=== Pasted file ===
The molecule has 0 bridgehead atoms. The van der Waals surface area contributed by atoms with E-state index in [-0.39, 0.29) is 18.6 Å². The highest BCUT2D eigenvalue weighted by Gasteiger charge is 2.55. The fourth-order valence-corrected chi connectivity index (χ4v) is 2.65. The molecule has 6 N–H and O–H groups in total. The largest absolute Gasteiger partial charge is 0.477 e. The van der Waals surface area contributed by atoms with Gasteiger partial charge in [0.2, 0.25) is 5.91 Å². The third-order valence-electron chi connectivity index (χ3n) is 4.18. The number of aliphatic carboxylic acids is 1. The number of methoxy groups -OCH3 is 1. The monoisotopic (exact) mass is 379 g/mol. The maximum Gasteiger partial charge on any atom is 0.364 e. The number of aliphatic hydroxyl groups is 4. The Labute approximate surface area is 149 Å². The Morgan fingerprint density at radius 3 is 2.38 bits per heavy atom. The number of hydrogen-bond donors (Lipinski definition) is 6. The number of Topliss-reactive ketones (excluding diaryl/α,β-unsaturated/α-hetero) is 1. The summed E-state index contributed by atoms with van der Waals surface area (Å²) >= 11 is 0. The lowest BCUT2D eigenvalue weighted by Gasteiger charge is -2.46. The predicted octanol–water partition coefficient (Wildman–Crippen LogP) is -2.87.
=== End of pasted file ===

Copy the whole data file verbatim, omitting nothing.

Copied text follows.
The molecule has 0 bridgehead atoms. The van der Waals surface area contributed by atoms with E-state index in [-0.39, 0.29) is 18.6 Å². The highest BCUT2D eigenvalue weighted by Gasteiger charge is 2.55. The fourth-order valence-corrected chi connectivity index (χ4v) is 2.65. The molecule has 6 N–H and O–H groups in total. The largest absolute Gasteiger partial charge is 0.477 e. The van der Waals surface area contributed by atoms with Gasteiger partial charge in [0.2, 0.25) is 5.91 Å². The third-order valence-electron chi connectivity index (χ3n) is 4.18. The number of aliphatic carboxylic acids is 1. The number of methoxy groups -OCH3 is 1. The monoisotopic (exact) mass is 379 g/mol. The maximum Gasteiger partial charge on any atom is 0.364 e. The number of aliphatic hydroxyl groups is 4. The Labute approximate surface area is 149 Å². The Morgan fingerprint density at radius 3 is 2.38 bits per heavy atom. The number of hydrogen-bond donors (Lipinski definition) is 6. The number of Topliss-reactive ketones (excluding diaryl/α,β-unsaturated/α-hetero) is 1. The summed E-state index contributed by atoms with van der Waals surface area (Å²) >= 11 is 0. The lowest BCUT2D eigenvalue weighted by Gasteiger charge is -2.46. The predicted octanol–water partition coefficient (Wildman–Crippen LogP) is -2.87.